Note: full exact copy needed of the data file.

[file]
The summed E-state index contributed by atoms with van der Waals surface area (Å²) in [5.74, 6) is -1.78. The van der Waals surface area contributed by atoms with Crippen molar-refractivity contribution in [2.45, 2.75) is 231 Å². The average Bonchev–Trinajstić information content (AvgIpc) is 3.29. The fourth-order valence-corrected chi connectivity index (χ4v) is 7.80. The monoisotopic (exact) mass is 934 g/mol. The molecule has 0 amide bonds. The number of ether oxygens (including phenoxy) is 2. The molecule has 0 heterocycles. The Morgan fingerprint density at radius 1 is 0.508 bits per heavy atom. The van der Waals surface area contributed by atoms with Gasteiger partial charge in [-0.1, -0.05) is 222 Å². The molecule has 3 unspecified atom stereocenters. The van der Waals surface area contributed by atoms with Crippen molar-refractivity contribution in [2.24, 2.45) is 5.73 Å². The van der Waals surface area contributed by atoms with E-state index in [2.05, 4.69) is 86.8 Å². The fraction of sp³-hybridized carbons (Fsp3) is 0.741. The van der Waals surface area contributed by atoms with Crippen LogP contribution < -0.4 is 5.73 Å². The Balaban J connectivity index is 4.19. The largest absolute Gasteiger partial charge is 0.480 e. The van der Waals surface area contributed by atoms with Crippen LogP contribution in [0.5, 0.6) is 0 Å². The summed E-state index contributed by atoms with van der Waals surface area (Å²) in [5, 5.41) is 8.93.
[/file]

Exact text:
The summed E-state index contributed by atoms with van der Waals surface area (Å²) in [5.74, 6) is -1.78. The van der Waals surface area contributed by atoms with Crippen molar-refractivity contribution in [2.45, 2.75) is 231 Å². The average Bonchev–Trinajstić information content (AvgIpc) is 3.29. The fourth-order valence-corrected chi connectivity index (χ4v) is 7.80. The monoisotopic (exact) mass is 934 g/mol. The molecule has 0 amide bonds. The number of ether oxygens (including phenoxy) is 2. The molecule has 0 heterocycles. The Morgan fingerprint density at radius 1 is 0.508 bits per heavy atom. The van der Waals surface area contributed by atoms with Gasteiger partial charge in [-0.1, -0.05) is 222 Å². The molecule has 3 unspecified atom stereocenters. The van der Waals surface area contributed by atoms with Crippen molar-refractivity contribution in [2.24, 2.45) is 5.73 Å². The van der Waals surface area contributed by atoms with E-state index in [2.05, 4.69) is 86.8 Å². The fraction of sp³-hybridized carbons (Fsp3) is 0.741. The van der Waals surface area contributed by atoms with Crippen LogP contribution < -0.4 is 5.73 Å². The Balaban J connectivity index is 4.19. The largest absolute Gasteiger partial charge is 0.480 e. The van der Waals surface area contributed by atoms with Crippen LogP contribution in [0.5, 0.6) is 0 Å². The summed E-state index contributed by atoms with van der Waals surface area (Å²) in [5, 5.41) is 8.93.